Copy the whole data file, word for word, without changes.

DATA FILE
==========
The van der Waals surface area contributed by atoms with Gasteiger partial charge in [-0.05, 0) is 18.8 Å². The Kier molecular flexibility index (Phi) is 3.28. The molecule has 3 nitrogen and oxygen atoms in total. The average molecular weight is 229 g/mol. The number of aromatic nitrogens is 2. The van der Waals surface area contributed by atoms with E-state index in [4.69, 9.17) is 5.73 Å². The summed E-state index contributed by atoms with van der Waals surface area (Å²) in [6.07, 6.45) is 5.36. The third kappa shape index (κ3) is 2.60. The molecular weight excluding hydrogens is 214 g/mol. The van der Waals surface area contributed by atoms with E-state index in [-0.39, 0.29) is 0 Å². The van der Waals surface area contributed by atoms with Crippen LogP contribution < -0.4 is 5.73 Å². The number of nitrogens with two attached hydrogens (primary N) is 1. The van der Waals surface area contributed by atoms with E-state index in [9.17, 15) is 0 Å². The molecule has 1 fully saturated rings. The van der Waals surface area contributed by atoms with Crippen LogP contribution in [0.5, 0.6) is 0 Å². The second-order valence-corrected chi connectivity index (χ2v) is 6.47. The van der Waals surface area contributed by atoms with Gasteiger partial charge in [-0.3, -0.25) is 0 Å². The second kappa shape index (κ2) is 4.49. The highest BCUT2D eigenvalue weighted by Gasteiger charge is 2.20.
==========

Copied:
The van der Waals surface area contributed by atoms with Gasteiger partial charge in [-0.05, 0) is 18.8 Å². The Kier molecular flexibility index (Phi) is 3.28. The molecule has 3 nitrogen and oxygen atoms in total. The average molecular weight is 229 g/mol. The number of aromatic nitrogens is 2. The van der Waals surface area contributed by atoms with E-state index in [4.69, 9.17) is 5.73 Å². The summed E-state index contributed by atoms with van der Waals surface area (Å²) in [6.07, 6.45) is 5.36. The third kappa shape index (κ3) is 2.60. The molecular weight excluding hydrogens is 214 g/mol. The van der Waals surface area contributed by atoms with E-state index in [-0.39, 0.29) is 0 Å². The van der Waals surface area contributed by atoms with Crippen LogP contribution < -0.4 is 5.73 Å². The number of nitrogens with two attached hydrogens (primary N) is 1. The van der Waals surface area contributed by atoms with E-state index in [9.17, 15) is 0 Å². The molecule has 1 fully saturated rings. The van der Waals surface area contributed by atoms with Crippen LogP contribution in [0.5, 0.6) is 0 Å². The second-order valence-corrected chi connectivity index (χ2v) is 6.47. The van der Waals surface area contributed by atoms with Gasteiger partial charge in [-0.3, -0.25) is 0 Å². The second kappa shape index (κ2) is 4.49. The highest BCUT2D eigenvalue weighted by Gasteiger charge is 2.20.